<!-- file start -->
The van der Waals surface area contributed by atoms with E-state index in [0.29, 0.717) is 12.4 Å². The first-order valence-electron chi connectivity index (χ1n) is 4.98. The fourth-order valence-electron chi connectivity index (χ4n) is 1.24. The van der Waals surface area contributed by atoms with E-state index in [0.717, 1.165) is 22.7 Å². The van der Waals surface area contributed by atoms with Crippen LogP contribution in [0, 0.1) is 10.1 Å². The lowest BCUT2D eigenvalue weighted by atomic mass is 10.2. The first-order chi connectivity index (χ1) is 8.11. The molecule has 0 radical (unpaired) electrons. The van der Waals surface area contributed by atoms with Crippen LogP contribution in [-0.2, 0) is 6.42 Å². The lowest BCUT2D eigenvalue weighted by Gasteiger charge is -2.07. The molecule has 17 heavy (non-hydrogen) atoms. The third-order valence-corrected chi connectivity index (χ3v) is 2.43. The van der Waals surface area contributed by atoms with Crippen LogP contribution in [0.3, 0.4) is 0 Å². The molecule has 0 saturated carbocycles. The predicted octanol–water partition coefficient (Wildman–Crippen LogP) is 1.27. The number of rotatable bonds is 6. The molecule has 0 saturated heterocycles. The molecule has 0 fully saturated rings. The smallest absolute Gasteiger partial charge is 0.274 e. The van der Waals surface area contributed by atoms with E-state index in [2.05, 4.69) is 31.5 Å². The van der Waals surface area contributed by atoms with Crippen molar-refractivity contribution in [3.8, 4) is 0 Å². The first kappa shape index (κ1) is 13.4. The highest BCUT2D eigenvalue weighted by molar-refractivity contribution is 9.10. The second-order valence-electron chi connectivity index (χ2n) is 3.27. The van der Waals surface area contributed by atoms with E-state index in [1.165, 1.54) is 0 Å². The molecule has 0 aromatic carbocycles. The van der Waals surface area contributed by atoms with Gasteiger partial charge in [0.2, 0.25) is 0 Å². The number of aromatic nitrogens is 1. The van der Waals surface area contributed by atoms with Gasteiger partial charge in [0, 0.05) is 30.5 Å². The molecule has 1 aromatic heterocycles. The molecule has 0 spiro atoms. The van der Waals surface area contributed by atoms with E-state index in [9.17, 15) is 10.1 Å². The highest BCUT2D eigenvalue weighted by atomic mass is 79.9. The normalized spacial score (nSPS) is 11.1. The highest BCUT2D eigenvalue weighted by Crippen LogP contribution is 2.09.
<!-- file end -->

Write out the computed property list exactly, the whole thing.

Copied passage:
The van der Waals surface area contributed by atoms with E-state index in [0.29, 0.717) is 12.4 Å². The first-order valence-electron chi connectivity index (χ1n) is 4.98. The fourth-order valence-electron chi connectivity index (χ4n) is 1.24. The van der Waals surface area contributed by atoms with E-state index in [0.717, 1.165) is 22.7 Å². The van der Waals surface area contributed by atoms with Crippen LogP contribution in [0, 0.1) is 10.1 Å². The lowest BCUT2D eigenvalue weighted by atomic mass is 10.2. The first-order chi connectivity index (χ1) is 8.11. The molecule has 0 radical (unpaired) electrons. The van der Waals surface area contributed by atoms with Crippen LogP contribution in [-0.2, 0) is 6.42 Å². The lowest BCUT2D eigenvalue weighted by Gasteiger charge is -2.07. The molecule has 17 heavy (non-hydrogen) atoms. The third-order valence-corrected chi connectivity index (χ3v) is 2.43. The van der Waals surface area contributed by atoms with Crippen LogP contribution in [0.3, 0.4) is 0 Å². The molecule has 0 saturated carbocycles. The predicted octanol–water partition coefficient (Wildman–Crippen LogP) is 1.27. The number of rotatable bonds is 6. The molecule has 0 saturated heterocycles. The molecule has 0 fully saturated rings. The smallest absolute Gasteiger partial charge is 0.274 e. The van der Waals surface area contributed by atoms with E-state index in [2.05, 4.69) is 31.5 Å². The van der Waals surface area contributed by atoms with Crippen molar-refractivity contribution in [3.8, 4) is 0 Å². The first kappa shape index (κ1) is 13.4. The highest BCUT2D eigenvalue weighted by molar-refractivity contribution is 9.10. The second-order valence-electron chi connectivity index (χ2n) is 3.27. The van der Waals surface area contributed by atoms with E-state index in [1.165, 1.54) is 0 Å². The molecule has 0 aromatic carbocycles. The van der Waals surface area contributed by atoms with Gasteiger partial charge in [0.2, 0.25) is 0 Å². The number of aromatic nitrogens is 1. The van der Waals surface area contributed by atoms with Gasteiger partial charge in [0, 0.05) is 30.5 Å². The molecule has 1 aromatic heterocycles. The molecule has 0 spiro atoms. The van der Waals surface area contributed by atoms with E-state index in [9.17, 15) is 10.1 Å². The highest BCUT2D eigenvalue weighted by atomic mass is 79.9. The normalized spacial score (nSPS) is 11.1. The highest BCUT2D eigenvalue weighted by Crippen LogP contribution is 2.09.